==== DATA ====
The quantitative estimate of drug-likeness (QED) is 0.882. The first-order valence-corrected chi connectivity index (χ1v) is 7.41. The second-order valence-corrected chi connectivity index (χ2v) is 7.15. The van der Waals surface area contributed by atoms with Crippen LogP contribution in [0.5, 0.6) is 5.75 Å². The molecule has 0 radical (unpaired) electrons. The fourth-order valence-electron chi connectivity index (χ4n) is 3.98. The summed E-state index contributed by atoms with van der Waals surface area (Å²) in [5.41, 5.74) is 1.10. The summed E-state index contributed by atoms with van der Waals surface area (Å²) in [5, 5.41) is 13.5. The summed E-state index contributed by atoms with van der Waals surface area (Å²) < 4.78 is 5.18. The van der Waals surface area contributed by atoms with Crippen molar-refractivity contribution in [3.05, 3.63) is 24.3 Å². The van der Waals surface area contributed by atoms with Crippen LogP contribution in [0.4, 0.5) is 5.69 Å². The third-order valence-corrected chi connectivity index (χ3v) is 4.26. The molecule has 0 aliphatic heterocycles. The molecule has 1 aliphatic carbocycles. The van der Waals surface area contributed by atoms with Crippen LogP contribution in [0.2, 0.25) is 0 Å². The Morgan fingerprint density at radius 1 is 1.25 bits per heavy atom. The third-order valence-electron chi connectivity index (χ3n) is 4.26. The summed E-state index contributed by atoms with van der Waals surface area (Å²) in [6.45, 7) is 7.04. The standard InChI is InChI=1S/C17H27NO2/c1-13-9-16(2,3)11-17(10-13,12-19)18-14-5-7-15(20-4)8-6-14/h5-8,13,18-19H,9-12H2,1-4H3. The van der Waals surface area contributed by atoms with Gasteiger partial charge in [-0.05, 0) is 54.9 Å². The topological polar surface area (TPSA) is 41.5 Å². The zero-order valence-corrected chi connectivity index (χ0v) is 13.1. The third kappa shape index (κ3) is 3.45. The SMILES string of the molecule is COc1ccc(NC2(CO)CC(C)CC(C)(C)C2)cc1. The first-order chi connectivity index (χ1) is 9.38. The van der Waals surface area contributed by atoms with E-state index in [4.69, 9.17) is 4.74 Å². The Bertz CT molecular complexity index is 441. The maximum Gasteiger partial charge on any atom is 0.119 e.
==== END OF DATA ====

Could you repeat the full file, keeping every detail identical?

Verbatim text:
The quantitative estimate of drug-likeness (QED) is 0.882. The first-order valence-corrected chi connectivity index (χ1v) is 7.41. The second-order valence-corrected chi connectivity index (χ2v) is 7.15. The van der Waals surface area contributed by atoms with Crippen LogP contribution in [0.5, 0.6) is 5.75 Å². The molecule has 0 radical (unpaired) electrons. The fourth-order valence-electron chi connectivity index (χ4n) is 3.98. The summed E-state index contributed by atoms with van der Waals surface area (Å²) in [5.41, 5.74) is 1.10. The summed E-state index contributed by atoms with van der Waals surface area (Å²) in [5, 5.41) is 13.5. The summed E-state index contributed by atoms with van der Waals surface area (Å²) < 4.78 is 5.18. The van der Waals surface area contributed by atoms with Crippen molar-refractivity contribution in [3.05, 3.63) is 24.3 Å². The van der Waals surface area contributed by atoms with Crippen LogP contribution in [0.4, 0.5) is 5.69 Å². The third-order valence-corrected chi connectivity index (χ3v) is 4.26. The molecule has 0 aliphatic heterocycles. The molecule has 1 aliphatic carbocycles. The van der Waals surface area contributed by atoms with Crippen LogP contribution in [0.2, 0.25) is 0 Å². The Morgan fingerprint density at radius 1 is 1.25 bits per heavy atom. The third-order valence-electron chi connectivity index (χ3n) is 4.26. The summed E-state index contributed by atoms with van der Waals surface area (Å²) in [6.45, 7) is 7.04. The standard InChI is InChI=1S/C17H27NO2/c1-13-9-16(2,3)11-17(10-13,12-19)18-14-5-7-15(20-4)8-6-14/h5-8,13,18-19H,9-12H2,1-4H3. The van der Waals surface area contributed by atoms with Gasteiger partial charge in [-0.05, 0) is 54.9 Å². The topological polar surface area (TPSA) is 41.5 Å². The zero-order valence-corrected chi connectivity index (χ0v) is 13.1. The third kappa shape index (κ3) is 3.45. The SMILES string of the molecule is COc1ccc(NC2(CO)CC(C)CC(C)(C)C2)cc1. The first-order chi connectivity index (χ1) is 9.38. The van der Waals surface area contributed by atoms with E-state index in [4.69, 9.17) is 4.74 Å². The Bertz CT molecular complexity index is 441. The maximum Gasteiger partial charge on any atom is 0.119 e.